• Our first bold move…hijacking Brian’s comments.

            My personal approach to the man who would be emperor is NEVER to refer to him without including the word “Republican(s’), e.g., the Republican Diktator, the Republicans choice. While I agree that marches and street demonstrations are not the solution, they are the opener, the attention-getter, the visible kickoff for the monumental effort that must follow.

            “It would help if we had a government-in-exile, but the Democrats don’t yet comprehend the magnitude of the historical catastrophe we face, so they won’t lead in this.” I have spent way too many years trying to convince myself this couldn’t possibly be so, followed by way too many years of doing battle with the party faithful who believe I am a traitor for challenging the wisdom of the party elders who seem ever and always to be reactive vs pro-active.

            I am neither the wisest nor most knowledgeable person (not always the same thing), but I am among the most vocal and persistent. I suspect there are pockets of people who are or soon will be ready to don the mantle of resistance.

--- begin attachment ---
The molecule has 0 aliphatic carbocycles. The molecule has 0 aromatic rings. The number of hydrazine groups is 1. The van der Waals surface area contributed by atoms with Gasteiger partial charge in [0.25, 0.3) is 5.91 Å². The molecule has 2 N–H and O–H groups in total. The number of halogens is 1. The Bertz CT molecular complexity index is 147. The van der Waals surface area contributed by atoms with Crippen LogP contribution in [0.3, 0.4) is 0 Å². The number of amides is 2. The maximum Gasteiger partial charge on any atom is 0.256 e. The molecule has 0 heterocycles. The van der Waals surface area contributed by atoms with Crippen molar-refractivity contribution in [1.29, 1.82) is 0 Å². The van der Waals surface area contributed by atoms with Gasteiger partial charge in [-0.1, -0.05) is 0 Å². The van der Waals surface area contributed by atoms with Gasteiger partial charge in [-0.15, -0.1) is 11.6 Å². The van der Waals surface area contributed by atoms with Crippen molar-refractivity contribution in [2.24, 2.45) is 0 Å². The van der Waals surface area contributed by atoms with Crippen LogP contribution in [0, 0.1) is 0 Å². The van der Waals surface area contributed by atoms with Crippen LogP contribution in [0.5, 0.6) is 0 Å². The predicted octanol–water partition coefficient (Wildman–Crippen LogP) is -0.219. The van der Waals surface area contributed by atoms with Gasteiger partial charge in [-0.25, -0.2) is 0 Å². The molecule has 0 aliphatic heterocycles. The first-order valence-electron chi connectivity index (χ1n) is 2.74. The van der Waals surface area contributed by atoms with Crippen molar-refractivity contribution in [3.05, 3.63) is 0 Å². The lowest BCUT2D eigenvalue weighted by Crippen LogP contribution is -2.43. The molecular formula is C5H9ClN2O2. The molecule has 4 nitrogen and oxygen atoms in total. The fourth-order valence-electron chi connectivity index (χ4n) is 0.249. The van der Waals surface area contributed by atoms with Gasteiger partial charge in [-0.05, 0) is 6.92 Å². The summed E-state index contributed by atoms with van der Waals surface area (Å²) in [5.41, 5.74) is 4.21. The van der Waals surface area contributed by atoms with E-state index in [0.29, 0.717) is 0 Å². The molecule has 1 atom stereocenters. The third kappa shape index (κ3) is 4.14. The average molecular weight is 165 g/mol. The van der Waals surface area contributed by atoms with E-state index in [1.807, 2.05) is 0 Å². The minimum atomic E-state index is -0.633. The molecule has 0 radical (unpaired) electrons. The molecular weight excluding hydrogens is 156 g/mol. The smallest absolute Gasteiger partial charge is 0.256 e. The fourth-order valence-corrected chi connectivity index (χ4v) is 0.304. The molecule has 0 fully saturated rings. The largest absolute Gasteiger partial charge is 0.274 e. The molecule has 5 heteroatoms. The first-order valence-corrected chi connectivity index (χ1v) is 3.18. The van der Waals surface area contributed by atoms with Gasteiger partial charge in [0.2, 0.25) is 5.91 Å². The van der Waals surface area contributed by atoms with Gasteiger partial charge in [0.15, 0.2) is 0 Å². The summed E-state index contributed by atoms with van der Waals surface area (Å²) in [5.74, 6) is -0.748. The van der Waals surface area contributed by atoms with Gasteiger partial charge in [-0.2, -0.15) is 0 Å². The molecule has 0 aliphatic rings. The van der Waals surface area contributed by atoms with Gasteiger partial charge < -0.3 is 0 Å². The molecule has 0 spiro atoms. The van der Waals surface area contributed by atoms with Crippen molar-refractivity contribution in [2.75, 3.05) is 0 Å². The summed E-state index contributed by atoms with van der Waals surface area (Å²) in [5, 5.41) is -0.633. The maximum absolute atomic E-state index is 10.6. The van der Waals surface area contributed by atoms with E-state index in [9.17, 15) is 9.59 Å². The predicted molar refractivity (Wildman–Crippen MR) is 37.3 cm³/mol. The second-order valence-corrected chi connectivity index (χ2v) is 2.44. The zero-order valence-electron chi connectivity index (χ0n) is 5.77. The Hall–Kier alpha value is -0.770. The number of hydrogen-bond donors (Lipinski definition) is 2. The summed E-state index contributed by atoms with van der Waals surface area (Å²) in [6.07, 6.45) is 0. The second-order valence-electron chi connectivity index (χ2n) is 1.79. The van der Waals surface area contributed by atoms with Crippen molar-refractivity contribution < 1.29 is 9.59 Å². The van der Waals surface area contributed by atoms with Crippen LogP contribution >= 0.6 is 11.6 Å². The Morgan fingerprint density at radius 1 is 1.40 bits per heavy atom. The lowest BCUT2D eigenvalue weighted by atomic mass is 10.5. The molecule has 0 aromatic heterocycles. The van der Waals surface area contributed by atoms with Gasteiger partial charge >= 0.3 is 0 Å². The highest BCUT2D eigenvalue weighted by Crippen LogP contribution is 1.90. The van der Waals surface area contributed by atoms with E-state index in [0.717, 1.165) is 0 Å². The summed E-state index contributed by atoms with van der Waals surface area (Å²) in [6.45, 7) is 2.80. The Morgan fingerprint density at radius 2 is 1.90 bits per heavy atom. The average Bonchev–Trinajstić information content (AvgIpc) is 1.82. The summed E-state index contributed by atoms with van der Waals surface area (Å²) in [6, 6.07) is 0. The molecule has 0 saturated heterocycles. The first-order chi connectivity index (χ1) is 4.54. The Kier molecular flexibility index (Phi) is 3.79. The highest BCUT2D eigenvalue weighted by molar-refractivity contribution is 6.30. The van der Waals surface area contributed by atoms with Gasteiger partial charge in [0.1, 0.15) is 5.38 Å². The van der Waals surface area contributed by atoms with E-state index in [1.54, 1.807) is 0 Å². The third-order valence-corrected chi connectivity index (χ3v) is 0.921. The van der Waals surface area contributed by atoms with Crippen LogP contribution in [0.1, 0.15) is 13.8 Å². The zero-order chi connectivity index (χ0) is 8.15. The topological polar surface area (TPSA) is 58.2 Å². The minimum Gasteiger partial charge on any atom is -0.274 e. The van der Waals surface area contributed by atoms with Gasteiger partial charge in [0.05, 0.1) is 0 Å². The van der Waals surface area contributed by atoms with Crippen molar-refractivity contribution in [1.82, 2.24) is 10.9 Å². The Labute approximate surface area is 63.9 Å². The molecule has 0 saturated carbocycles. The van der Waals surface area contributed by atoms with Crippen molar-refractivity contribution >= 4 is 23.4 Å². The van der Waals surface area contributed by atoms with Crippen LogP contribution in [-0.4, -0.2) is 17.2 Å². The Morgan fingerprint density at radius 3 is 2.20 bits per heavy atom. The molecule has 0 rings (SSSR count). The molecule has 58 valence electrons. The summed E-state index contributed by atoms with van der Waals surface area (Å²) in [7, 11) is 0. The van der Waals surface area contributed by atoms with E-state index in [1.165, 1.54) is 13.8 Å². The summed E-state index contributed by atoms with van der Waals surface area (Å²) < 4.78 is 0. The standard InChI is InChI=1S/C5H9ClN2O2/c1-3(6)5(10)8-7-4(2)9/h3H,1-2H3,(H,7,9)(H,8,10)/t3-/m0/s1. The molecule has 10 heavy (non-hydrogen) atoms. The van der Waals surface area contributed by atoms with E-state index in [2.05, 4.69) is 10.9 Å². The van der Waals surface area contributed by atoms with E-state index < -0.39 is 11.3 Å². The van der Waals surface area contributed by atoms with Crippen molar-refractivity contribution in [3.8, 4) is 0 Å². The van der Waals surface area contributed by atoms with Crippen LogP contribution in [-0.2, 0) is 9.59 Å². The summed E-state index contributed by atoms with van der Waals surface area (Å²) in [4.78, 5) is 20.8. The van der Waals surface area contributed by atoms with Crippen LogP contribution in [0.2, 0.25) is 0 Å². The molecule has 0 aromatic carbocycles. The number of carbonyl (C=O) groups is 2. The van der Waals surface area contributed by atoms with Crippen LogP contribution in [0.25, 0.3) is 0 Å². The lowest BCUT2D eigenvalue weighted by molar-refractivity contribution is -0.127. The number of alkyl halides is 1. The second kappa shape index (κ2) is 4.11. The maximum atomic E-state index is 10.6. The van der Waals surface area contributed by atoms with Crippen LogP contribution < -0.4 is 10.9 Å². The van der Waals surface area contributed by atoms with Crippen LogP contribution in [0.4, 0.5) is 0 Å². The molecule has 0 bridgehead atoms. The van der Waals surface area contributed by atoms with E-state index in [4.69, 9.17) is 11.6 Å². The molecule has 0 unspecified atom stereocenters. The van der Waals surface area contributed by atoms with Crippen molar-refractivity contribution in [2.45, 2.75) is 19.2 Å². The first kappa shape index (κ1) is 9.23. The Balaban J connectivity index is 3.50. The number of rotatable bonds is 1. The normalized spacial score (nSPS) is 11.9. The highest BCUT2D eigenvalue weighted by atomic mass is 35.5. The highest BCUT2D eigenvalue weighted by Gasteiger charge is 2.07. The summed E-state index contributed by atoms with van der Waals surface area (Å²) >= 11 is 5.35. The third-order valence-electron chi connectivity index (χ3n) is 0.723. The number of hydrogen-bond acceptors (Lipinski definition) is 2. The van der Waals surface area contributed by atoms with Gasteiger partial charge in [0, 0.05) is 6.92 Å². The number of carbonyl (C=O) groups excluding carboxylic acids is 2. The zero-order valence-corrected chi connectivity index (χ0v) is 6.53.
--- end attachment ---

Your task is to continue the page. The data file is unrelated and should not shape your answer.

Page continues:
I wonder whether Bernie Sanders has the infrastructure in place for much of what you’re suggesting, going forward. It seems worth to set aside internecine pissing fights, declare a sort of demilitarized zone, and set up safe space to (brace yourself) brainstorm sans egos.

            How now?

            My belabored point is that the individuals and clusters need to find each other, sooner than later, to craft a plan by people who don’t tolerate dictatorship and its tentacles, sedition, questionable ethics and integrity, economic and social undermining, et al.

            How now? Specifically…?

            • I gave money to the Sanders campaign, wrote letters to the newspapers, and went to door-knock in Wisconsin for the primary there, but didn’t participate in on-going way. So I don’t know what is left over in the way of on-going organization, activism, or vision. It would be a logical starting point to rally around.

              • If it’s all right with you, I’d like to ask Brian to send you my email address so we can take this off his page. Reluctant to post it here. I’d like to continue this conversation.

                • Fine with me, I would like to know who, what, why, when , where & how the resistance will be manifested in Minn. For personal contact, I can’t suggest Facebook since I withdrew from that medium. My e-mail address is widely available and not a secret, but I don’t know if protocols forbid my mentioning it here. I’m sure there’s a way ahead. Whose blog is this, by the way? Is it Brian Lambert’s? His name seems familiar. His posts are terrific with insightful analysis and sparkling, straightforward prose style.